Many moons ago, I learned that my “love language” – the third of five identified in Gary Chapman’s book – is unequivocally and clearly, words of affirmation.
While the other four languages, quality time, acts of service, gifts and physical touch have their own special meaning in my life, what really means the most to me is a sincere, thoughtfully expressed remark.
One of the sagest pieces of advice I’ve ever received falls along these same lines – say what you mean.
I can sniff out the angle behind a “compliment” faster than you can say “phony.”
But a genuine word of appreciation, especially one that reflects observation and forethought, that can fill me up for days on end.
Lately, whenever I do something “mom-like” for my son, he’s taken to uttering the phrase, “Hey Mom! I like you, and I love you.” Not that I’ve done anything grander than open up a package of fruit snacks upside down (the way he likes them) or let him use my keycard to open the preschool door (apologies to all the nice moms and dads who’ve held the door open for us only to have me politely decline). But for whatever reason, he’s effusive about his gladness over these very simple gestures.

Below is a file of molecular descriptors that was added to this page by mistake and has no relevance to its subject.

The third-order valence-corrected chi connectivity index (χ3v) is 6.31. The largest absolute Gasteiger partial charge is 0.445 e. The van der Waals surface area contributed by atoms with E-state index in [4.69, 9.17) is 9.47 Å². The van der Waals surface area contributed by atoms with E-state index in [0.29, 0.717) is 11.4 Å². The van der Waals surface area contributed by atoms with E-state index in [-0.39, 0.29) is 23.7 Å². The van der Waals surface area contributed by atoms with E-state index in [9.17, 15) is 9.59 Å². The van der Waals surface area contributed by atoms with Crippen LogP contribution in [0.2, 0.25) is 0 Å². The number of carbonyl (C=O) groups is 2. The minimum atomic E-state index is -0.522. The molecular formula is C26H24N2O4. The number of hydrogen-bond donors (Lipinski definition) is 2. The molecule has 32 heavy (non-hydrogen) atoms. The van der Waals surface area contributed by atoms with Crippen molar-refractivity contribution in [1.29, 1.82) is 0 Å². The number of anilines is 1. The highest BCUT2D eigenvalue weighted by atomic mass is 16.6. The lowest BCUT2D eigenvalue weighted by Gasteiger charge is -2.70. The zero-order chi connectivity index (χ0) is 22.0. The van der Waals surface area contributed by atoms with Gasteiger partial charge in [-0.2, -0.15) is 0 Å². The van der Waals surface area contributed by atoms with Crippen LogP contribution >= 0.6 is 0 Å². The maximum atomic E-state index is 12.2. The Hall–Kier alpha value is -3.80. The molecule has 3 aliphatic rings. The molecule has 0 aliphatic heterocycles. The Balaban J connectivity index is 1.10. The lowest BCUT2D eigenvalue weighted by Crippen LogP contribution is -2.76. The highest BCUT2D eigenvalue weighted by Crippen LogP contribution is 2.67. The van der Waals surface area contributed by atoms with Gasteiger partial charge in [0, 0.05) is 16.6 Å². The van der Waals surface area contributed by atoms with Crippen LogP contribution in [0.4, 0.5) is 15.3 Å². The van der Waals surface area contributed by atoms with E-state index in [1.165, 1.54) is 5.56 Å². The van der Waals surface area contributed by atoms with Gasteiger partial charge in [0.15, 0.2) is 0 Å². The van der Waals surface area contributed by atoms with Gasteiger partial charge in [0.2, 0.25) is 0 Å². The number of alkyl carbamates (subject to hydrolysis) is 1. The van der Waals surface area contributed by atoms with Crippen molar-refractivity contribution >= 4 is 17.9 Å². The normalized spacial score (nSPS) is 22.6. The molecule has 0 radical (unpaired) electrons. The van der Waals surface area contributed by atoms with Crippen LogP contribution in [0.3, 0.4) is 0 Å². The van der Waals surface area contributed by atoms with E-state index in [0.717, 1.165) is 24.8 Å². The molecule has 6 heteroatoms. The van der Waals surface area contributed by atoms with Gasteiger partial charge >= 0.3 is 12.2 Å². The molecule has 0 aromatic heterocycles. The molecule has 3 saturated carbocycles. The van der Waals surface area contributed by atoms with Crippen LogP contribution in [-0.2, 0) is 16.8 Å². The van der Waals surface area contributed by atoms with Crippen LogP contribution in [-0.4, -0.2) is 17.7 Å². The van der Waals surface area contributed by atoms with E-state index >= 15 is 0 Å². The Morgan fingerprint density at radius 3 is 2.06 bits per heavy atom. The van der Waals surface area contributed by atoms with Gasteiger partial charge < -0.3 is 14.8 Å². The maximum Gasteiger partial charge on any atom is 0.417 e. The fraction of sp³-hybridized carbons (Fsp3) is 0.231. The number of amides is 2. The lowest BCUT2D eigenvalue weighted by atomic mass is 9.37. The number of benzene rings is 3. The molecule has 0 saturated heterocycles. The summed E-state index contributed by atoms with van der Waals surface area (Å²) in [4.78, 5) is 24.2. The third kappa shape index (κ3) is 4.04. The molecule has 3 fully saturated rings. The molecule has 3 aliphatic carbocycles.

It cracks me up and charms my heart and makes me sad all at the same time for its fleeting innocence.
I like him and I love him right back.
I also know there will come a time when the seemingly simple lines of like and love are blurred in a way that leaves him hurt and confused. If we’re doing our jobs as parents right, that emotion will first be directed squarely at his dad and me. But eventually, it’ll be this weird and wonderful world that leaves him blindsided and bewildered, just as it’s done to every other adult in the history of all people.
When that happens, my prayer is that he learns far earlier than I did to feed that love language with Scripture – the most affirming words ever written.
Although I was raised in the church, managing my love language in this way has never been second nature. As a result, the “highs” I experience from worldly words of affirmation are ephemeral at best.
Their common thread is personal validation. I matter. I am relevant. I bring value and worth to what is around me.
But I don’t feel it in my bones unless I dust off my NIV bible, the navy one with the leather cover and my name monogrammed in the bottom right hand corner, and I actually read.
“So do not fear, for I am with you; do not be dismayed, for I am your God. I will strengthen you and help you; I will uphold you with my righteous right hand.” Isaiah 41:10
It stands out to me because it is the very essence of verbal affirmation.
I matter. I am relevant. I bring value and worth to what is around me.
And so do you.
Take this time, the month when Vacation Bible Schools abound and time slowly lulls down into a laid back summer pace, to feed your spirit and that of your children, with the words of affirmation that matter most.